I wasn’t sure what I was feeling. Anger, relief, frustration. I’d just been handed an eviction notice from the company I built with my blood, sweat and tears. Contingent on my eighteen-year-old son and Gorgon’s twenty-three-year-old daughter forming a permanent relationship. How in the hell was I going to ensure Danny and Jane stayed together? I knew nothing about their relationship other than that Jane cared deeply enough about Danny to put on armor and come looking for him when there might have been some very dangerous villain supers involved.
I didn’t really know how much Danny cared about Jane. I had to trust Anne’s read entirely on that, which was something I should be able to do, but no matter how much more I wanted to trust Anne’s take, I still had my own doubts. Anne wouldn’t have been giving them birth control and looking the other way if she thought there was anything unhealthy going on.
I took a deep breath. The business was really nothing more than a way to provide for the family, right?
Great. Now I’m arguing with myself.
At least I know I’m right.
Laughing at myself out loud and pretending not to notice the minor note of hysteria in my own voice, I stood up, went to the fridge, and pulled out one of the beers. I stared at the colorful label with its fancy claims of excellence, popped the cap, and tipped the bottle up, taking a mouthful and holding it in my mouth briefly, thinking, before swallowing.
Family had always been more important than business for me, though the first few years of the startup of Exactitude hadn’t seemed that way, at times. Certainly from Anne and Danny’s point of view it must have seemed as if the business was more important to me, I was certain. There had been… disagreements, and some of them had been very loud. In the most recent several years though, I was confident that I had made it clear by word and action that Anne and Danny were more important than business.
How can I just drop this on Danny?
He’s simply not ready.
Anne could help him with the people side of things. She’s helped me with them fairly regularly.
I pulled the pad of paper on my desk closer, tearing off the top page with my doodles and comments about biometric security that I had generated while phrasing my email to Ben to ask him about enhancing security. Miss Perfect would certainly also get involved, but not yet. Not until Ben had a chance to review what he could find.
With a wince, I remembered the last time I had tried to give Miss Perfect a big-picture problem to solve. It had taken me an hour to fend off all the questions and narrow down the scope of her thinking to a useful place. She had possibly been more upset at me for asking a question like that than I had been at her response.
The most painful part of the whole situation was that the soul well, now somehow a part of me, was forcing me to abandon everything that shaped my life outside of my direct relationship with my family, and even that family relationship was strained.
Standing back and looking at it from an outside perspective; I could not allow myself to be the figurehead of Exactitude. Other executives of legitimate businesses that supplied Exactitude with goods and services would fear spending any time in the presence of a known killer, regardless of how justified the killings might be. Especially if I ended up killing people regularly. I would always have to act through intermediaries or impersonally via phone or email, and that was a recipe for disaster in the business world. Palms pressed together sealed deals before contracts were ever written. Politicians would have a field day with me if I didn’t give them what they wanted at every turn.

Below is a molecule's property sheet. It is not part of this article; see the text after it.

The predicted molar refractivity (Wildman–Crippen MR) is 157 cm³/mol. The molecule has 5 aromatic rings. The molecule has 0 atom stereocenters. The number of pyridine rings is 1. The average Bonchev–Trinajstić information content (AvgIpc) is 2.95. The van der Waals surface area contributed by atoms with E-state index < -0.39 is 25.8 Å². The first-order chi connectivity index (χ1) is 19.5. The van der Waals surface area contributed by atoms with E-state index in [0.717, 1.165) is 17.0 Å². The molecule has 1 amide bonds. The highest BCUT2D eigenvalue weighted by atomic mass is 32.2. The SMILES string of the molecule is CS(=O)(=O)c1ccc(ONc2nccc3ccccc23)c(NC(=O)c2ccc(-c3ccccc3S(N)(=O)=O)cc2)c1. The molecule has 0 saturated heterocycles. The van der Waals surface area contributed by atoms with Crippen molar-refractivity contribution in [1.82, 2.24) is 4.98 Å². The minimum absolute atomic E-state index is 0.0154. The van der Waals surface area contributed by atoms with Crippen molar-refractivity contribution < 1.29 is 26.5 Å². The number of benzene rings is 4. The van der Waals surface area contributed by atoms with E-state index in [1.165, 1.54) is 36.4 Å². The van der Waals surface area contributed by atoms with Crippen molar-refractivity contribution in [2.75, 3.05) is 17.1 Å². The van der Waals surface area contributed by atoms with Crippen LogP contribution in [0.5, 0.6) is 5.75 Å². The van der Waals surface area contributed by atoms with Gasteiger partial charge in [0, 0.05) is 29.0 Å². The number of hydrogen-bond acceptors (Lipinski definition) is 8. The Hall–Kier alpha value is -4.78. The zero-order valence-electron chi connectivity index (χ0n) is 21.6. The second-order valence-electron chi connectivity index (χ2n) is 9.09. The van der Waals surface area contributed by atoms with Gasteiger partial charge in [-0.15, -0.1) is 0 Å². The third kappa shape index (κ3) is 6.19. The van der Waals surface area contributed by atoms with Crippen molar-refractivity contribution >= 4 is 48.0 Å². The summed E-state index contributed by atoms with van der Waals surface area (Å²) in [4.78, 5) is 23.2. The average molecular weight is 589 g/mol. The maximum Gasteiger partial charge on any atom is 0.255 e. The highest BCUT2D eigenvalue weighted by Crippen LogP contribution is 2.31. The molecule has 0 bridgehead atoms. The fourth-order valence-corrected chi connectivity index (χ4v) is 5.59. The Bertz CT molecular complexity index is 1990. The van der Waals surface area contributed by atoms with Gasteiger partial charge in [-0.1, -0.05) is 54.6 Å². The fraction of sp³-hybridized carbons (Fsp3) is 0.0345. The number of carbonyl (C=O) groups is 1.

Either that or I’d have to start bringing them to the table with sticks rather than carrots.
Fuck Gorgon. Damn him to hell. Danny and Jane aside, he was clearly correct about most of his beliefs in regards to Exactitude and what would happen if I tried to maintain control. The company might not completely collapse if I didn’t leave it, but it would certainly crumble to a shadow of its former self. Even without Gorgon pushing to help things fall apart if I tried to hold things together.
Deal with the devil.
Everyone expected me to fight, but I knew it was a losing battle. I might be able to gain at least some breathing room and advantages if I did the unexpected. I started acting before I could second guess myself. I tried not to think that this was exactly what Gorgon probably wanted me to do. I tried to ignore the feeling that I was being herded by someone smarter than me.
I called Ted and spoke to him for a while about the mechanics of a board of directors and how to arrange for shifting of control from me to the board and then to Danny. While Ted and I were hashing out a basic framework that I could present to my corporate legal team, Ben responded to my email about IT security and biometrics with several ideas he had already been thinking about. I replied by email, asking him to work with Miss Perfect to see what might work best with the least expense and a high projected effectiveness. He had been way ahead of me on the need for biometrics, working behind the scenes tracking development in the field. There weren’t any clear success stories yet, but some were promising.
Ben needs to be on Danny’s board. He’s never let me down.
I picked up my phone, hesitated while staring at the screen, and then dialed a number I really didn’t want to dial, to say something I really didn’t want to say.
Jane’s masked face popped up on the video call. “Hello, Mr. Collins!”
“Hello, Miss Perfect. I have two important things to talk about. Since we’re not on a secure line and I don’t trust my environment here to be secure, I’m not going to say what they are, but we’ve discussed them.”